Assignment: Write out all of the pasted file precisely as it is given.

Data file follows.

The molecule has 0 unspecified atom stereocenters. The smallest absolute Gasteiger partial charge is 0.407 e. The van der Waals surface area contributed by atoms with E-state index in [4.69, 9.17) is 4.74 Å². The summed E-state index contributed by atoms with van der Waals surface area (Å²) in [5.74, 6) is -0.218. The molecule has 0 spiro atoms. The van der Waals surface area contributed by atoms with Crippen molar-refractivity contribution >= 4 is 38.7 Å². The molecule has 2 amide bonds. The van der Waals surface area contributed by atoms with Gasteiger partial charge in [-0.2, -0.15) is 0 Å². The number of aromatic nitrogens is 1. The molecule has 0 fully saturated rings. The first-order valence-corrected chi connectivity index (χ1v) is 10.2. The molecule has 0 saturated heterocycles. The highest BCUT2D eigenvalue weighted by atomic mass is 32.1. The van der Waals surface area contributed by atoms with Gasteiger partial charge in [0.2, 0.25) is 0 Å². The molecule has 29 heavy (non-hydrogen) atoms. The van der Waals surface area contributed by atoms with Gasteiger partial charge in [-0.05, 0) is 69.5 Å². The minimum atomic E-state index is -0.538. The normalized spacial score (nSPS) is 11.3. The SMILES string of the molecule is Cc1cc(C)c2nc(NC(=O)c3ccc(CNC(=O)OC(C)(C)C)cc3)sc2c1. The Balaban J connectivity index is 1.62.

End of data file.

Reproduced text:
The molecule has 0 unspecified atom stereocenters. The smallest absolute Gasteiger partial charge is 0.407 e. The van der Waals surface area contributed by atoms with E-state index in [4.69, 9.17) is 4.74 Å². The summed E-state index contributed by atoms with van der Waals surface area (Å²) in [5.74, 6) is -0.218. The molecule has 0 spiro atoms. The van der Waals surface area contributed by atoms with Crippen molar-refractivity contribution >= 4 is 38.7 Å². The molecule has 2 amide bonds. The van der Waals surface area contributed by atoms with Gasteiger partial charge in [-0.2, -0.15) is 0 Å². The number of aromatic nitrogens is 1. The molecule has 0 fully saturated rings. The first-order valence-corrected chi connectivity index (χ1v) is 10.2. The molecule has 0 saturated heterocycles. The highest BCUT2D eigenvalue weighted by atomic mass is 32.1. The van der Waals surface area contributed by atoms with Gasteiger partial charge in [0.2, 0.25) is 0 Å². The molecule has 29 heavy (non-hydrogen) atoms. The van der Waals surface area contributed by atoms with Gasteiger partial charge in [-0.05, 0) is 69.5 Å². The minimum atomic E-state index is -0.538. The normalized spacial score (nSPS) is 11.3. The SMILES string of the molecule is Cc1cc(C)c2nc(NC(=O)c3ccc(CNC(=O)OC(C)(C)C)cc3)sc2c1. The Balaban J connectivity index is 1.62.